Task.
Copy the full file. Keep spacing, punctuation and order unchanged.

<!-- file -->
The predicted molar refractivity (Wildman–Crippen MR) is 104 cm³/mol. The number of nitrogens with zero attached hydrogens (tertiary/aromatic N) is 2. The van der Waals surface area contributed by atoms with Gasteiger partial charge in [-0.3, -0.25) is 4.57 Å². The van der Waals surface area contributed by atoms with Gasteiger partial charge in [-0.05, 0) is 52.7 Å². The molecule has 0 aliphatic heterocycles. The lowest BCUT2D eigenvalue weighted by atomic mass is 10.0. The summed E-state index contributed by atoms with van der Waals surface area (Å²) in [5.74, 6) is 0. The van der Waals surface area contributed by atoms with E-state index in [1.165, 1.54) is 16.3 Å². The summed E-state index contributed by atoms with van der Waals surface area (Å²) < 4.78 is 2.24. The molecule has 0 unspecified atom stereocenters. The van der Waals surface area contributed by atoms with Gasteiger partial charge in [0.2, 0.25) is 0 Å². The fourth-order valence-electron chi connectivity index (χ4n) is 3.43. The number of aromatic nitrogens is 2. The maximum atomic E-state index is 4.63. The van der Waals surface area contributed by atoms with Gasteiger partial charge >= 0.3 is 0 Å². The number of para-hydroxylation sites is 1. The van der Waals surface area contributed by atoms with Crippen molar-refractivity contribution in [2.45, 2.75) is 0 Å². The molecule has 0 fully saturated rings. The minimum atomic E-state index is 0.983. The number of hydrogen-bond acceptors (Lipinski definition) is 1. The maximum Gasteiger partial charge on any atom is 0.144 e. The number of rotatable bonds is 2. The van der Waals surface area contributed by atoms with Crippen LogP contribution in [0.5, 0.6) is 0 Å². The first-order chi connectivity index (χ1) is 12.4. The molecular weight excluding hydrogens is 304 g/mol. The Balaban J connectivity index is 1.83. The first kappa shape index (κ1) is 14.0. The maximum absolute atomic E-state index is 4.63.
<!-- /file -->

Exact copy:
The predicted molar refractivity (Wildman–Crippen MR) is 104 cm³/mol. The number of nitrogens with zero attached hydrogens (tertiary/aromatic N) is 2. The van der Waals surface area contributed by atoms with Gasteiger partial charge in [-0.3, -0.25) is 4.57 Å². The van der Waals surface area contributed by atoms with Gasteiger partial charge in [-0.05, 0) is 52.7 Å². The molecule has 0 aliphatic heterocycles. The lowest BCUT2D eigenvalue weighted by atomic mass is 10.0. The summed E-state index contributed by atoms with van der Waals surface area (Å²) in [5.74, 6) is 0. The van der Waals surface area contributed by atoms with E-state index in [1.165, 1.54) is 16.3 Å². The summed E-state index contributed by atoms with van der Waals surface area (Å²) < 4.78 is 2.24. The molecule has 0 unspecified atom stereocenters. The van der Waals surface area contributed by atoms with Gasteiger partial charge in [0.2, 0.25) is 0 Å². The fourth-order valence-electron chi connectivity index (χ4n) is 3.43. The number of aromatic nitrogens is 2. The maximum atomic E-state index is 4.63. The van der Waals surface area contributed by atoms with Gasteiger partial charge >= 0.3 is 0 Å². The number of para-hydroxylation sites is 1. The van der Waals surface area contributed by atoms with Crippen molar-refractivity contribution in [2.45, 2.75) is 0 Å². The molecule has 0 fully saturated rings. The minimum atomic E-state index is 0.983. The number of hydrogen-bond acceptors (Lipinski definition) is 1. The maximum Gasteiger partial charge on any atom is 0.144 e. The number of rotatable bonds is 2. The van der Waals surface area contributed by atoms with Crippen LogP contribution in [0.5, 0.6) is 0 Å². The first-order chi connectivity index (χ1) is 12.4. The molecular weight excluding hydrogens is 304 g/mol. The Balaban J connectivity index is 1.83. The first kappa shape index (κ1) is 14.0. The maximum absolute atomic E-state index is 4.63.